While Pioneer has done quite a lot of work on water pricing and on wetlands regulatory reforms, given the fiscal crisis and President Obama’s call for school reform, we have set environmental issues a little to the side for the moment. Over the next few months, I’ll post a few questions on environmental issues, which any gubernatorial candidate will need to weigh.
So, basic question on smart growth. I understand the politics of targeting $50 million a year for open space protection. I also understand the shortcomings, such as goal-setting based on dollars out rather than environmental significance (i.e. agricultural value, habitat protection, or drinking water source protection). But in the term “smart growth”, there is, well, growth. Land protection is important, but if we are to block development through land purchases, what are we doing to “grow” smarter?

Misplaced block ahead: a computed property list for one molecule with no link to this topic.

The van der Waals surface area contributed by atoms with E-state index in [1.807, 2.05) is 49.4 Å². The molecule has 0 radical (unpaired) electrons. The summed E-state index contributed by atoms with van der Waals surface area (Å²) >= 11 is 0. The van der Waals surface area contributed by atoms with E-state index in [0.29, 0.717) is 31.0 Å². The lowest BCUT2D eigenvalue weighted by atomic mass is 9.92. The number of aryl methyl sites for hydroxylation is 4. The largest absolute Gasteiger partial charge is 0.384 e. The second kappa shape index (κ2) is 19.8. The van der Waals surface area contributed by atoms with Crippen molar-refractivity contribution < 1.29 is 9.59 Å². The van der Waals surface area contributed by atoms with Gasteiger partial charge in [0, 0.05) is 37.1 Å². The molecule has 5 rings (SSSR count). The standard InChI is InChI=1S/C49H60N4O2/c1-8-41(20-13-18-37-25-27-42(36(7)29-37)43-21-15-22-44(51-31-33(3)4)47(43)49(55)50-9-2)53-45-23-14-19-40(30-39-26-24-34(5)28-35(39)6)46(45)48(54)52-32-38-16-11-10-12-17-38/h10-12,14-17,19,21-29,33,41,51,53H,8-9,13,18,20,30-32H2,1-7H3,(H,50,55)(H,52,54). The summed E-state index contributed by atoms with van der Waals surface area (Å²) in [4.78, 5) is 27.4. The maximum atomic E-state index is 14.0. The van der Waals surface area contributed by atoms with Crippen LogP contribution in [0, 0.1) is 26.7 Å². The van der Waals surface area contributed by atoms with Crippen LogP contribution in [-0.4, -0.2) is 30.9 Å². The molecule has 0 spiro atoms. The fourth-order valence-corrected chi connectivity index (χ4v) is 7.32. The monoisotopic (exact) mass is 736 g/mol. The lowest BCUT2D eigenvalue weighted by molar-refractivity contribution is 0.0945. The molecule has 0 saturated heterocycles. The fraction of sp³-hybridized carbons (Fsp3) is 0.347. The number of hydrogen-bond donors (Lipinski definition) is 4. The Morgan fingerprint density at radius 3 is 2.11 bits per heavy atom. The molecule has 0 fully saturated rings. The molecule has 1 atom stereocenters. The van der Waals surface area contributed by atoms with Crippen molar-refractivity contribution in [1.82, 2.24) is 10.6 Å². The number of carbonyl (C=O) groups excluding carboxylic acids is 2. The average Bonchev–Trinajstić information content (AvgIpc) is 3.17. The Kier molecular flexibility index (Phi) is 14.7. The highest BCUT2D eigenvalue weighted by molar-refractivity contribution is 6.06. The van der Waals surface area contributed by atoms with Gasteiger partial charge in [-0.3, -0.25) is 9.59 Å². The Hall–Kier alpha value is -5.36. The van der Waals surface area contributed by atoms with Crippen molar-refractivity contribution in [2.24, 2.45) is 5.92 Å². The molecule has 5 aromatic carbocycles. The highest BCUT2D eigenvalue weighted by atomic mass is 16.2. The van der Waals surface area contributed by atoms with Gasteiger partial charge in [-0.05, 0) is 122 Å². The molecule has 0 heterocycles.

Answer is… not much.
Consider the lack of focus on contaminated site clean-ups and brownfields redevelopment? Mills and sites needing clean-up are often in older industrial cities, and the cost of clean-up and the liability issues make the sites unattractive to developers. The so-called “Wave 2” regulations have come with greater controls over the use of licensed site professionals and stricter clean-up standards. And, currently, only the Mass Business Development Corporation, to my knowledge, invests in brownfield redevelopment, with a $30 million revolving trust account. (Developers can also take advantage of tax credits.) Clean-up support has averaged just over $ 4 million per year, less than 1/10th the open space protection budget.
Shouldn’t reuse (growth) be as important as protection? Think about it — reuse reduces the need for greenfield development. These properties are near commercial centers and transportation hubs — ahem, this is smart growth. They lie empty and off the local tax roles, and they reduce the value and attraction of abutting properties — bad fiscal policy.
Yep, I understand the politics of land protection for suburbanites (and, yes, more well-heeled urbanites). But there are also lots of folks living in these older, industrialized cities who would love a bit of focus on where they live.